"Sins of the Father" by S. E. Ward
"Grandmother’s Road Trip" by Cat Rambo
"Dream Caused By the Flight of a Bee Around a Pomegranate" by Stephen M. Wilson
Issue #26 of Chizine contains the story winners of their latest contest, picked by Kelly Link, Elizabeth Bear, and Hannah Wolf Bowen.
"Sins of the Father" by S. E. Ward is about a Muslim tribe in approximately 1853 France (using 610 A.D. as the date when Muhammad received the first of the teachings that make up the Koran) in which the tribe is rotting away because they are ghul/ghulin (an eclectic mix between Vampires and Zombies). Immediately, the author does a good job at evoking setting and situating the reader in the point-of-view of the character.
"In the 1243rd year of the word of Muhammed…." and "his people were brought from Algeria to Auvergne," are two examples where setting and point-of-view is invoked to good effect as opposed to directly telling us this information, which would cheapen the story. There is no question this character is a Muslim from the opening line, while the second quote referring to Algeria and Auvergne hints that this story takes place in France (without directly telling us), since any history buff will know Algeria was subjugated by French Imperialism and Auvergne has an obvious French name. Not until later does the author even mention the word: "France" or "French."
All very good examples of using setting. However, the question remains if the story works overall. At its core, the story has a simplistic plot. Muslim father who is a ghul can’t control his spoiled son who is also a ghul, and they must face the consequences of their "less than human" status. Thus there are major themes of regret and being an outcast, further explored by comparing these ghul Muslims to the human Jews who happen to live in the same town.
However, a few major problems do linger within the work. One is the sudden presence of Fae within the middle of the story. This superfluous element distracts from the tale; they jarred me right out of the story when they first appeared. Another problem is that important questions are never answered such as: why can only Muslims transform into ghul/ghulin?
Unfortunately for all the good the story has going for it, these problems bog it down and harm its credibility.
"Grandmother’s Road Trip" by Cat Rambo is about a mother and a granddaughter, Shayla, bringing grandmother across the country to her new nursing home, even though grandma doesn’t want to go. An easy story to relate to in this American society which forgets its old.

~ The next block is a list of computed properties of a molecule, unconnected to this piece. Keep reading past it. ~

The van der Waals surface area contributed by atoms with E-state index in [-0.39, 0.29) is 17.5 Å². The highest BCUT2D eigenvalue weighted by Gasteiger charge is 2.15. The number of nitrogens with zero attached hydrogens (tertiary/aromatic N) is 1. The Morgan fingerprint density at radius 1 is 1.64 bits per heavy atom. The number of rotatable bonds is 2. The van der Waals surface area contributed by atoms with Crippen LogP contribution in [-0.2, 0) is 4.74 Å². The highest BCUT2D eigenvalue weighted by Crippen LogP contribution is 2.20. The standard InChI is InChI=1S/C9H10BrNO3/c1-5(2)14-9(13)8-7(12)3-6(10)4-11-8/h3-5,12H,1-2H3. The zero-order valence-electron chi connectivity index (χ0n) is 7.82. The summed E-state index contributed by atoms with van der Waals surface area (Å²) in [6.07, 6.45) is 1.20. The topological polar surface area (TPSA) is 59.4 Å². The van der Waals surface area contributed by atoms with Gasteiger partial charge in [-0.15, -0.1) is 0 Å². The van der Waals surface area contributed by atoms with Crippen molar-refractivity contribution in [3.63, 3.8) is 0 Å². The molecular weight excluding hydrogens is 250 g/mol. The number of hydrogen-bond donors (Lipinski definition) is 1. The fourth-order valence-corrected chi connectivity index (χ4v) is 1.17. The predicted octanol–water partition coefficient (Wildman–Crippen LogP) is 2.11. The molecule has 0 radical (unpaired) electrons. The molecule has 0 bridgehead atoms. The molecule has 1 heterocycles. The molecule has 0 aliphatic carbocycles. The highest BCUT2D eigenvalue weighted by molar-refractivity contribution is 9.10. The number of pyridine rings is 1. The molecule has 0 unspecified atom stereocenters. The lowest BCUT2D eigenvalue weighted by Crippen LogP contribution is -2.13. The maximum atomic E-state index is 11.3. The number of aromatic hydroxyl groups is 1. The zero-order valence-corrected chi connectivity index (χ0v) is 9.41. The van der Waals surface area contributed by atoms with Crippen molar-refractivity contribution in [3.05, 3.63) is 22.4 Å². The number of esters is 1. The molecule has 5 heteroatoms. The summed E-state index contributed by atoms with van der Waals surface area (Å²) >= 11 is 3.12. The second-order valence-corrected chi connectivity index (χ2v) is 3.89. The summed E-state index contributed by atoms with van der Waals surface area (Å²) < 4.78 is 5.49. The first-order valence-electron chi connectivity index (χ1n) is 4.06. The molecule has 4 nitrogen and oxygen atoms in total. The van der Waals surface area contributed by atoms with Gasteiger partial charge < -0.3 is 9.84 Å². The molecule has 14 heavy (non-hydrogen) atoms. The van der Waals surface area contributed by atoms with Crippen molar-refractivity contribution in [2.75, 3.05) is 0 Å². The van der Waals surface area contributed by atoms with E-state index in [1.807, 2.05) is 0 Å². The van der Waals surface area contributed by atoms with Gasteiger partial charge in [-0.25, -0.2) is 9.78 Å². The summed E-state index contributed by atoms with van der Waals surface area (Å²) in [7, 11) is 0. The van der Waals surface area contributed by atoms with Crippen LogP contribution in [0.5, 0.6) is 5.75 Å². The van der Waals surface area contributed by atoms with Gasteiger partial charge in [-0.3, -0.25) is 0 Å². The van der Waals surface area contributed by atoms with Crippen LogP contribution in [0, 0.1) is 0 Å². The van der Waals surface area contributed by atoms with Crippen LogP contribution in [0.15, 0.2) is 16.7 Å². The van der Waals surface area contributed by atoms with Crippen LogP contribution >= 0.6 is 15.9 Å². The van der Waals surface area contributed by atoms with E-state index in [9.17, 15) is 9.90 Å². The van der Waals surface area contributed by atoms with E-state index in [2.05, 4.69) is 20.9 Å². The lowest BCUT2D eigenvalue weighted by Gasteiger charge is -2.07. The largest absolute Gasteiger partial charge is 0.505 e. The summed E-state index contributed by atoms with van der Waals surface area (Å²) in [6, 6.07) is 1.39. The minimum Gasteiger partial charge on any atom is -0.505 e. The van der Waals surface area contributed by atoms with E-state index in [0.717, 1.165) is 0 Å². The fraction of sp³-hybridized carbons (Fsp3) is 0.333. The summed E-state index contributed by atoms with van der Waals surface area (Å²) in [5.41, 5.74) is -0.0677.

The speculative element in the story is slight, almost bordering on mainstream. It appears in the form of a phantom toy that grandmother refused to buy for Shayla because it was so worn. This is, of course, symbolic for the grandmother’s current situation, a kind of twisted irony.
A very depressing ending, which I’m not sure I completely liked—somber even by my standards. Also, the final ending stretches the "toy" metaphor to its limit, perhaps surpassing believability.
"Dream Caused By the Flight of a Bee Around a Pomegranate" by Stephen M. Wilson is hard to define, hard to discuss, and hard to completely contemplate. No review could possibly do this story justice. It is slipstream bordering on unadulterated surrealism. Parts of it read like an encyclopedia, others read like an actual story, and others like a science or math lesson. It has aliens, poetry, and relies heavily on the Sleeping Beauty archetype, as well as pomegranates and honey as repeating motifs. Firmly reminiscent of the Kelly Link school of writing, yet Wilson manages to do something in that tradition all on his own.
It also had some feminist elements thrown into the mix, which are depicted with originality via the imagery: "As the drone ejaculates into the queen, his genitals are ripped from him, rupturing his abdomen. His male organ left dangling from the queen’s vulva, the male plummets to the earth and dies." Too bad many of the themes get slightly buried under the style, however it gets major brownie points for that particular style. I hope this one gets nominated for the Tiptree award.